rists, Davies and Naf¬ne, write about autonomy with reference to notions of
self-ownership and about the particular problem that a thoroughly ordinary
and everyday phenomenon, the pregnant woman, presents for the law. ˜The
pregnant woman and foetus are one legal person and that is the woman™ (2001 :
84). The counter-action, as we well know, is to claim the uniqueness of the
fetus, even to the point of claiming that it is a person in its right (Savill 2002:
50). But the law must continue to be equivocal. In their words, the facts of
reproduction render incoherent the notions of individualism on which these
views are based. The complexities of this situation are compounded by tech-
nological interventions that produce embryos outside the body. We return to
the issue of ownership, indeed persons as property, in Chapters Five and Six.
Here I pursue the observation that biotechnology has provided new ways of
conceptualising the individuality of the fetus.39 If ever we needed new ways of
thinking about persons as parts of persons, by contrast, the pregnant woman
is a paradigmatic case.
The remark is hardly new. Reassessing ˜The mother of the legal person™,
Savill (2002)40 notes how close the law can get. When the (British) Law Lords
had to take a decision on culpability in an appeal over a fetus killed through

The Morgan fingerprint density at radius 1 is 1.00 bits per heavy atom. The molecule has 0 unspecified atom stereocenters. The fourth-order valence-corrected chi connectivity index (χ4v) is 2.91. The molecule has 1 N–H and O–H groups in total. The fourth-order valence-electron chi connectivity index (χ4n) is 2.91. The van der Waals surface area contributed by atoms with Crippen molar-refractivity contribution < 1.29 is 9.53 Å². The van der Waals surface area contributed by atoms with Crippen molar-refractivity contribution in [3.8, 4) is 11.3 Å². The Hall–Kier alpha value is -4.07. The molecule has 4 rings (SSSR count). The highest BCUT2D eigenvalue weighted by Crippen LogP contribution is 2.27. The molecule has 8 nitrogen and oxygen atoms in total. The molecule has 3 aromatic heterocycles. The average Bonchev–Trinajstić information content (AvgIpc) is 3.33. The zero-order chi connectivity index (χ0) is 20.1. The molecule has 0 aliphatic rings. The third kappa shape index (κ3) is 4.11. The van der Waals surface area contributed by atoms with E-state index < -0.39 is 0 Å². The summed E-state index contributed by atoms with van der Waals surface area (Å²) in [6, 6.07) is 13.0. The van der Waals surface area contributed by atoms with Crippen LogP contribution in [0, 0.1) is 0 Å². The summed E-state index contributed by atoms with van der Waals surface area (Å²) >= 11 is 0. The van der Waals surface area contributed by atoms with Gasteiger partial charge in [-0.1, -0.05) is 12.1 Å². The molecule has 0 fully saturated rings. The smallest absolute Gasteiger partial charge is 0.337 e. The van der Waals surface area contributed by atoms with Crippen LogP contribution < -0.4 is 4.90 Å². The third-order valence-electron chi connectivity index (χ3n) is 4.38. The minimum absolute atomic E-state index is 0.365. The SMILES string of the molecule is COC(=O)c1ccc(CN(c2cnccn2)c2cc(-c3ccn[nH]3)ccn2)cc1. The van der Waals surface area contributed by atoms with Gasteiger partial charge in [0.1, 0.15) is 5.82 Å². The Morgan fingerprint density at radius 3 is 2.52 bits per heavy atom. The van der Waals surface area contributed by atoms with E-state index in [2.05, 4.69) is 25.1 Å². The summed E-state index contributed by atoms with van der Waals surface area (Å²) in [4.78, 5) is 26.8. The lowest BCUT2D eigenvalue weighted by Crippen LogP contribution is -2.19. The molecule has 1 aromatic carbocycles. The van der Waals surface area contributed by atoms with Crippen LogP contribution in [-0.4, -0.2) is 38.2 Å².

injury done to the mother, speakers referred openly to the modern science of
human fertilisation and the light it had thrown on the reality of embryological
and fetal separateness. This in turn elicited a strong statement that there was
nonetheless ˜an intimate bond™ between a mother and the fetus dependent on
her body for its support. Lord Mustill is quoted as saying:

But the relationship was one of bond not identity. The mother and the foetus
were two distinct organisms living symbiotically, not a single organism with two
Savill 2002: 44

The view was not powerful enough to displace the doctrine that the fetus has
no legal personality (it lacks full autonomy; as an incomplete human being,
it is in corporeal terms sui generis.). It also left out the extent to which the
maternal body is changed by pregnancy, and indeed becomes in its new state
dependent on the fetus for the completion of its developmental trajectory. This
is the point at which Savill (2002: 66) quotes Karpin™s illuminating suggestion

that we conceptualise the maternal body as a ˜nexus of relations™. Karpin does
not mean:

a relationship in which mother and fetus . . . are equal partners because that would
rely on a basic premise of distinction. The value of a nexus-of-relations perspective